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Posted by on Jan 7, 2009 in Ethics, Infectious diseases

The Mess That Is Zimbabwe Gets Messier

The Mess That Is Zimbabwe Gets Messier

Zimbabwe_Cholera_Outbreak_Combined_svg.jpg

In a country checked by stratospheric inflation and political corruption, a persistent cholera epidemic in landlocked Zimbabwe has now taken more than 1700 lives and sickened 35,330, according to the latest report from the World Health Organisation.

Since August 2008, the epidemic has affected all provinces in the country, reveals WHO; however, a large percentage of cases have been documented in Budiriro, a congested suburb of Harare, and in Beitbridge, a border town with South Africa. The overall fatality rate of disease is reported at 4%, but death rates have escalated to 20%-30% in remote areas.

The organization Medecins Sans Frontieres (Doctors Without Borders) reports a “clear shift” in cholera cases from Zimbabwe’s urban areas to suburban and rural towns, which logistically confounds disease management. Nevertheless, unlike WHO, MSF reports an overall decrease in the number of cholera cases in Zimbabwe. MSF suggests that tally differences between the 2 organizations may be a function of the spread of disease and disease-reporting capabilities. Sources cited at Wikipedia indicate that the cholera epidemic has spread to neighboring countries Botswana, Mozambique, South Africa, and Zambia.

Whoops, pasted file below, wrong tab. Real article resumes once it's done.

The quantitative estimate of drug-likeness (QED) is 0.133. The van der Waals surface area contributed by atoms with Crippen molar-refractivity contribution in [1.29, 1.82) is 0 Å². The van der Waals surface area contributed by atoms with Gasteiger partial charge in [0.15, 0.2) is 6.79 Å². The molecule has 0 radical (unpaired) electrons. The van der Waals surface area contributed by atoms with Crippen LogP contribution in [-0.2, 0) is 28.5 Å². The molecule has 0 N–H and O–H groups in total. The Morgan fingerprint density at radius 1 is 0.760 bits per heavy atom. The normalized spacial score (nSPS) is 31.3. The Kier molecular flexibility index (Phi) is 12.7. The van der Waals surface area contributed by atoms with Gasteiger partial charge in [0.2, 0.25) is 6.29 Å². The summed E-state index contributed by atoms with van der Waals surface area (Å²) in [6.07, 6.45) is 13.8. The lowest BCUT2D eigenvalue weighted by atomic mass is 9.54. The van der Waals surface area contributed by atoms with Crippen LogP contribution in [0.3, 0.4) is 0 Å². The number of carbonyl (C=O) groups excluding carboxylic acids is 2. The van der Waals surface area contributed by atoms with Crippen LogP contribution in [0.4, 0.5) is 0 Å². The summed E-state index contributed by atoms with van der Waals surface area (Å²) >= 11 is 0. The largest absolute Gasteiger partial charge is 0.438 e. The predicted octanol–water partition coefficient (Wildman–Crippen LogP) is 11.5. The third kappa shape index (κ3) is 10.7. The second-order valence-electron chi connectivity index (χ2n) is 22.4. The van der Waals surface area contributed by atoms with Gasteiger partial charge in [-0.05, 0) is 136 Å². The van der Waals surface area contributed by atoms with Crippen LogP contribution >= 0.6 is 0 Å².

Cholera, caused by the bacterium Vibrio cholerae, is primarily transmitted through contaminated food or water. The characteristic symptom of copious, watery diarrhea, caused by the bacterial enterotoxin, can lead to death through dehydration. The collapse of clean water supplies, sanitation measures, and garbage collection in Zimbabwe are aggravating factors of the epidemic. Professional medical care in Zimbabwe has also been stymied by the country’s economic crisis. To top it off, the rainy season began in November.

WHO currently urges proper food safety and personal hygiene, as well as the use of oral rehydration salts to reduce the mortality risk associated with cholera. Prophylactic antibiotics are discouraged, and once an outbreak has begun, the “internationally available WHO prequalified oral cholera vaccine” is not recommended. (The parenteral cholera vaccine was never recommended by WHO because of its low efficacy and risk of adverse events.)

Map showing spread of cholera in Zimbabwe as of December 6, 2008, from Wikipedia.

bmartin (1127 Posts)

A native East Tennessean, Barbara Martin is a formerly practicing, board-certified neurologist who received her BS (psychology, summa cum laude) and MD from Duke University before completing her postgraduate training (internship, residency, fellowship) at the Hospital of the University of Pennsylvania in Philadelphia. She has worked in academia, private practice, medical publishing, drug market research, and continuing medical education (CME). For the last 3 years, she has worked in a freelance capacity as a medical writer, analyst, and consultant. Follow Dr. Barbara Martin on and Twitter.